Lens-free on-chip microscopy with RGB LEDs (LFOCM-RGB) provides a portable, cost-effective, and high-throughput imaging tool for resource-limited environments. However, the weak coherence of LEDs limits the high-resolution imaging, and the luminous surfaces of the LED chips on the RGB LED do not overlap, making the coherence-enhanced executions tend to undermine the portable and cost-effective implementation. Here, we propose a specially designed pinhole array to enhance coherence in a portable and cost-effective implementation. It modulates the three-color beams from the RGB LED separately so that the three-color beams effectively overlap on the sample plane while reducing the effective light-emitting area for better spatial coherence. The separate modulation of the spatial coherence allows the temporal coherence to be modulated separately by single spectral filters rather than by expensive triple spectral filters. Based on the pinhole array, the LFOCM-RGB simply and effectively realizes the high-resolution imaging in a portable and cost-effective implementation, offering much flexibility for various applications in resource-limited environments.
The compact, sensitive, and multidimensional displacement measurement device plays a crucial role in semiconductor manufacture and high-resolution optical imaging. The metasurface offers a promising solution to develop high-precision displacement metrology. In this work, we proposed and experimentally demonstrated a two-dimensional displacement (XZ) measurement device by a dielectric metasurface. Both transversal and longitudinal displacements of the metasurface can be obtained by the analysis of the interference optical intensity that is generated by the deflected light beams while the metasurface is under linearly polarized incidence. We experimentally demonstrated that displacements down to 5.4 nm along the x-axis and 0.12 µm along the z-axis can be resolved with a 900 µm × 900 µm metasurface. Our work opens up new possibilities to develop a compact high-precision multidimensional displacement sensor.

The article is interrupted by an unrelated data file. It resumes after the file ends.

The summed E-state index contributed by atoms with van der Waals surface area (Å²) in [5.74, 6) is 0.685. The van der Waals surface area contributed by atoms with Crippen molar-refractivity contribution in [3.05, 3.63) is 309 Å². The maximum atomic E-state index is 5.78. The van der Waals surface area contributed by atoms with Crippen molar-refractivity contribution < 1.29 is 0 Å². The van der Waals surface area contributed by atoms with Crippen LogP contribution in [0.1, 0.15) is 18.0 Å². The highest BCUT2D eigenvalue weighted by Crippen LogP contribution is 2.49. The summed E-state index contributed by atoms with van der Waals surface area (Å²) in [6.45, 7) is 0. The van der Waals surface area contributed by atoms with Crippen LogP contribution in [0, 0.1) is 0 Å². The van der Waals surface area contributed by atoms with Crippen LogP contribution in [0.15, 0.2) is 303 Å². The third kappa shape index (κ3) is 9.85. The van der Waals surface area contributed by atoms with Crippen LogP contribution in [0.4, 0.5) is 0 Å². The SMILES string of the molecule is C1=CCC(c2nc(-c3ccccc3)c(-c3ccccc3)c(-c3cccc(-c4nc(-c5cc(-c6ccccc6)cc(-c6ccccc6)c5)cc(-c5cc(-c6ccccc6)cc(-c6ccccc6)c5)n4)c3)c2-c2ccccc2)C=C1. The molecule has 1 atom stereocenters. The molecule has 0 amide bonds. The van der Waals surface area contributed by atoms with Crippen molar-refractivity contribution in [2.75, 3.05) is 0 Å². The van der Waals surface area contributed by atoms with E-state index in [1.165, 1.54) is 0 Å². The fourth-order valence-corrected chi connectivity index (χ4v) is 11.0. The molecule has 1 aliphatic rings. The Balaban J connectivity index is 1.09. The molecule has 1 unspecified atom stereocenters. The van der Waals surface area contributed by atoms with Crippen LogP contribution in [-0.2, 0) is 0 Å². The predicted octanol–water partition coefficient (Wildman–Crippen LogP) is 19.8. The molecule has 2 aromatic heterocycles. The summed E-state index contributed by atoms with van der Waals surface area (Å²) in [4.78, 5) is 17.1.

We demonstrate a high power, Er:LuAG single-longitudinal-mode laser in an anti-misaligned resonator. Based on the Faraday effect, a 1.61 W single-longitudinal-mode (SLM) laser is obtained with the double corner-cube-retroreflector (CCR) structure, and the tunable wavelength is 1649.2–1650.3 nm. Additionally, we investigate the anti-misalignment characteristics when the CCR moves and rotates along the optical axis. Furthermore, by utilizing the Er:LuAG amplifier, the maximum 2.32 W single-longitudinal-mode laser at 1649.6 nm is achieved. The beam quality factors M2 of the 2.32 W Er:LuAG single-longitudinal-mode laser are 1.23 and 1.25 along the horizontal (x) and vertical (y) directions, respectively.
Entangled photon pairs are crucial resources for quantum information processing protocols. Via the process of spontaneous parametric downconversion (SPDC), we can generate these photon pairs using bulk nonlinear crystals. Traditionally, the crystal is designed to satisfy a specific type of phase-matching condition. Here, we report controllable transitions among different types of phase matching in a single periodically poled potassium titanyl phosphate crystal. By carefully selecting pump conditions, we can satisfy different phase-matching conditions. This allows us to observe first-order Type-II, fifth-order Type-I, third-order Type-0, and fifth-order Type-II SPDCs. The temperature-dependent spectra of our source were also analyzed in detail. Finally, we discussed the possibility of observing more than nine SPDCs in this crystal. Our work not only deepens the understanding of the physics behind phase-matching conditions, but also offers the potential for a highly versatile entangled biphoton source for quantum information research.